About the Webinar Series
Research describes temperament as emerging dispositions that appear early in life and are related to activity, the expression of emotions, attention, and self-regulation. As a young infant develops, interactions among genetic, biological, and environmental factors influence emerging temperament dispositions or tendencies. In studying this research, we identified five general temperament tendencies. Although temperament tendencies are present at birth, they are not set in stone. As children grow, these tendencies are altered by early experience and influenced by emerging developmental competencies. The two 90-minute webinars introduce new PITC videos and training materials to explore:
- The concept of temperament
- Five research-based temperament tendencies
- Caregiving strategies that are responsive to the different temperament tendencies and support children's expansion of their social and emotional skillsets
Presenter: Peter Mangione
April 14 and 21, 2020
Recording will be posted in Summer 2020.
Peter L. Mangione is Co-Director of WestEd's Center for Child & Family Studies. He provides leadership in the development of comprehensive professional learning resources for infant and toddler care teachers and the evaluation of early childhood programs and services. His contributions have helped make the Program for Infant/Toddler Care a national model for training early childhood practitioners.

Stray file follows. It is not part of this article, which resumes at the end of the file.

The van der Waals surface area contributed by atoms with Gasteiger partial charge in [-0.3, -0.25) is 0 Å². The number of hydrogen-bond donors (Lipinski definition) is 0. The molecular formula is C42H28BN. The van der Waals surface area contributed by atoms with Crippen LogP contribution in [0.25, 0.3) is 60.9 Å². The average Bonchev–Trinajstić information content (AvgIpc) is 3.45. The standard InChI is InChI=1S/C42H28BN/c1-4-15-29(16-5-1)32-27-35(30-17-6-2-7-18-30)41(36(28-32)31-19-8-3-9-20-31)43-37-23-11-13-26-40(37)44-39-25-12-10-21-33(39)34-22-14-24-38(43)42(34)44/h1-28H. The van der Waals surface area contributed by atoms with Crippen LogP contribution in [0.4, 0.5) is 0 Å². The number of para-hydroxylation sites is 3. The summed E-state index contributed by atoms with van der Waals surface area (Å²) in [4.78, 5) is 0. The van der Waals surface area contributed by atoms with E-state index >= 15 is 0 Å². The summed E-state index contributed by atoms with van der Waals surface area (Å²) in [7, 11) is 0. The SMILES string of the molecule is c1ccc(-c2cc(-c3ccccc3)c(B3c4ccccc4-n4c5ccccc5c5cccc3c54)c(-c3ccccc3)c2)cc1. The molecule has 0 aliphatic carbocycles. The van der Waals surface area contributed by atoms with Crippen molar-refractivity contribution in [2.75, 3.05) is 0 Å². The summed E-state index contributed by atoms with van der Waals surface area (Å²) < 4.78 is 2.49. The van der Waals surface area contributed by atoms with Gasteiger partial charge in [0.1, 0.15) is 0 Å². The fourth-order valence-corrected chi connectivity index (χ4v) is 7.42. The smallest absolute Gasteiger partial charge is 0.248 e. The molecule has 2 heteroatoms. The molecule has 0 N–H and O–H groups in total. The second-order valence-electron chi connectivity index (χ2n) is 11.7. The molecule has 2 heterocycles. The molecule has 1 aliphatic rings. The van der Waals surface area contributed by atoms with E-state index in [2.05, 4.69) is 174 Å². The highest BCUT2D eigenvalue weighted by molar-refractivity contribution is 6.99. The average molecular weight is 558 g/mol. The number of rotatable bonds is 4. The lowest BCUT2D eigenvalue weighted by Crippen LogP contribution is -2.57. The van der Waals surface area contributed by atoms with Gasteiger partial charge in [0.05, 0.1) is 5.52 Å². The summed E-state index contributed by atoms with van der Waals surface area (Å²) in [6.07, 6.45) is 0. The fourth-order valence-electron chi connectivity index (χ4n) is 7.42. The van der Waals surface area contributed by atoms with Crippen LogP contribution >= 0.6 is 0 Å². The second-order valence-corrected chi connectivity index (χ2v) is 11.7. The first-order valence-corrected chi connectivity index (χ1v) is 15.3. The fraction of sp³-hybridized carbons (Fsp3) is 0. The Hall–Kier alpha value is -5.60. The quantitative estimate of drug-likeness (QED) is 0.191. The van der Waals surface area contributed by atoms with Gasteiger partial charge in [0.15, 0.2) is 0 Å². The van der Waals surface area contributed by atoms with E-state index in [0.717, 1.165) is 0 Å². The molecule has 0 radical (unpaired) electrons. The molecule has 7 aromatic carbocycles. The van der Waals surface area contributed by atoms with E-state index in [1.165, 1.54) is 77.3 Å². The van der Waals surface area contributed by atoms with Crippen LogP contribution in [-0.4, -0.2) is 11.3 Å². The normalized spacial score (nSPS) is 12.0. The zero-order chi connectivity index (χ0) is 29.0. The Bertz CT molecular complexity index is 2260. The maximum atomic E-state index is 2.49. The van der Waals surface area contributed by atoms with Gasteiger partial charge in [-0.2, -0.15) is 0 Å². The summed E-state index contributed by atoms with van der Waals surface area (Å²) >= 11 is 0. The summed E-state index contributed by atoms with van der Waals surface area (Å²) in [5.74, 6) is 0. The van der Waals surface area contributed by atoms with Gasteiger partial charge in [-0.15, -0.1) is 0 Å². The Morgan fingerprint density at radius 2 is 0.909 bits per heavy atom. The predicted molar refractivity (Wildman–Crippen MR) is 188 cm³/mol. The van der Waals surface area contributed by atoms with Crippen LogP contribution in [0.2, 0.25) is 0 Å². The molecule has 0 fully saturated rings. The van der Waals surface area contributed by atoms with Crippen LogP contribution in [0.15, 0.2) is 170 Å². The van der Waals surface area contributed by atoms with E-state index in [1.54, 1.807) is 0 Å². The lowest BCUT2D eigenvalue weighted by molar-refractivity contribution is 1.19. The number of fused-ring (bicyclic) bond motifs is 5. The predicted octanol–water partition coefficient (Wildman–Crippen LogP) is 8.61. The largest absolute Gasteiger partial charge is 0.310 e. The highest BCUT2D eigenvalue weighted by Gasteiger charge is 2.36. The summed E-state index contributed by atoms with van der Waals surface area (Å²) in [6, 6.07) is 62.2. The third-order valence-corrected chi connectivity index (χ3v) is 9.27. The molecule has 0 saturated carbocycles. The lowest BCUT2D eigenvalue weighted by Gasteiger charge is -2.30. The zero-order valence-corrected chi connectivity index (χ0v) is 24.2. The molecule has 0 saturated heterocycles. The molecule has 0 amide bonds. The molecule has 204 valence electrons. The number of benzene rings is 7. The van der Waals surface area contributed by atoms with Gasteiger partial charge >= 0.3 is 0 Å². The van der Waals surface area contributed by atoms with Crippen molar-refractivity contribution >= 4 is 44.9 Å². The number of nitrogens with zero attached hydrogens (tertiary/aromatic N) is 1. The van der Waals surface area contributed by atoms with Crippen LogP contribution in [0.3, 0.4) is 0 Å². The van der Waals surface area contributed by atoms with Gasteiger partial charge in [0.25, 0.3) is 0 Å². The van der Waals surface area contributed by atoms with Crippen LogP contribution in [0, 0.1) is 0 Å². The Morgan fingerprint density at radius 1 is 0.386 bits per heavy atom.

Mangione has worked extensively in the fields of child development, early childhood education, family support services, public policy, and research and evaluation. He has led the creation of early learning and development standards and curriculum, infant/toddler and preschool program guidelines, resources for supporting young dual language learners, and early childhood educator competencies. He is one of the principal collaborators in the development the California Department of Education’s Desired Results Developmental Profile. Mangione has served on advisory groups for the U.S. Department of Education and U.S. Department of Health and Human Services, the government of Singapore, and ZERO TO THREE, and participated in meetings conducted by the National Academy of Sciences.
Mangione received a BA in psychology from Oakland University and an MS and PhD in education and human development from the University of Rochester. In addition, he studied at the Merrill-Palmer Institute for Child and Family Studies and completed a post-doctoral fellowship at the Max-Planck-Institute for Psychiatry in Munich, Germany, where he specialized in infant development.